A little over seven months ago, I received word that I had been accepted as a Fulbright scholar a the University of Bergen in Norway. Today, that journey begins. As such, I want to take a moment to write about some of the things I look forward to experiencing while in Norway. This list is far from exhaustive. If you have any suggestions, please feel free to let me know in the comments below.
When reading Frank Yerby’s work, I keep asking one question over and over again: “Why isn’t anyone teaching these texts?” I know that some scholars teach Yerby; however, compared to other authors, his appearance in the classroom is minuscule. I had heard the name, in passing, during my graduate work; however, I never saw him in any anthologies or read any of his books in any classes. I only found out about his voluminous production after I started purchasing copies of his books at local library book sales and used book stores. in 2011, Paine College, Frank Yerby’s alma mater, started a program where they had students read Yerby’s work, look at archival material, interview people who knew him, and present their work at a Yerby symposium. This serves as a start of what will hopefully be a Yerby revival. Today, I want to present a syllabus I have been thinking about that would focus on the life and work of Frank Garvin Yerby.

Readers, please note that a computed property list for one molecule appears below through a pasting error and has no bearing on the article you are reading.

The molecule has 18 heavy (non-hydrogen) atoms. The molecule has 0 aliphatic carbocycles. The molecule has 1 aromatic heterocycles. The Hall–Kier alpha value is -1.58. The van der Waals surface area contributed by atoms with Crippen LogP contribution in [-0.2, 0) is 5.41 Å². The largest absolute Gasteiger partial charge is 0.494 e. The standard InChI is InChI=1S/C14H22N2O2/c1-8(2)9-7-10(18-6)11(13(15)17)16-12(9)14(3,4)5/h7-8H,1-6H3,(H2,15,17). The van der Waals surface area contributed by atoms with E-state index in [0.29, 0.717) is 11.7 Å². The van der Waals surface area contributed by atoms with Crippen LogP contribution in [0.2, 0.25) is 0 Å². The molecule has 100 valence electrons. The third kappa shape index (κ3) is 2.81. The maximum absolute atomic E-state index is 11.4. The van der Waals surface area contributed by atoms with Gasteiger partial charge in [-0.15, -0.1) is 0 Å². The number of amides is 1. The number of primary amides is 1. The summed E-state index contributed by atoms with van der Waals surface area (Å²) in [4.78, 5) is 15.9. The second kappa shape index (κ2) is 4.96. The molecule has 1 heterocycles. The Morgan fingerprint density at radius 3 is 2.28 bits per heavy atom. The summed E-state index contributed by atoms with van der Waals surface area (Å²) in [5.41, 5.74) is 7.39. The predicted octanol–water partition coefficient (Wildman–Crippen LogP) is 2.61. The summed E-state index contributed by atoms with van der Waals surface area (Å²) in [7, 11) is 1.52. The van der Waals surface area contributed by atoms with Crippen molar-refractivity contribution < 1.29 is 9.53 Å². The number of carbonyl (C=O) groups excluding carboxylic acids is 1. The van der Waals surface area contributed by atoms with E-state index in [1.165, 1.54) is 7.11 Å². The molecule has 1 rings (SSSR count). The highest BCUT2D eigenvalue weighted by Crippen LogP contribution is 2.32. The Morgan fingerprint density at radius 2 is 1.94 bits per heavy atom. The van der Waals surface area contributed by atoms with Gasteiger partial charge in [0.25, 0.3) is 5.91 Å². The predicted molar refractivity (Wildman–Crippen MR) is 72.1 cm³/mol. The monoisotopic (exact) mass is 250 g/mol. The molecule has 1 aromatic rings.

As part of my Fulbright application, I proposed two courses for my time at the University of Bergen. I have already posted one of these syallbi, “African American Literature and the American South.” This course will be an MA level course, and I am currently in the process of finalizing the readings. They have changed, some, since I initially posted the syllabus. When I complete the syllabus, I will post it again. Today, though, I want to share with you the other course I proposed for next year: “Introduction to Modernism: Modernism and Ernest J. Gaines.”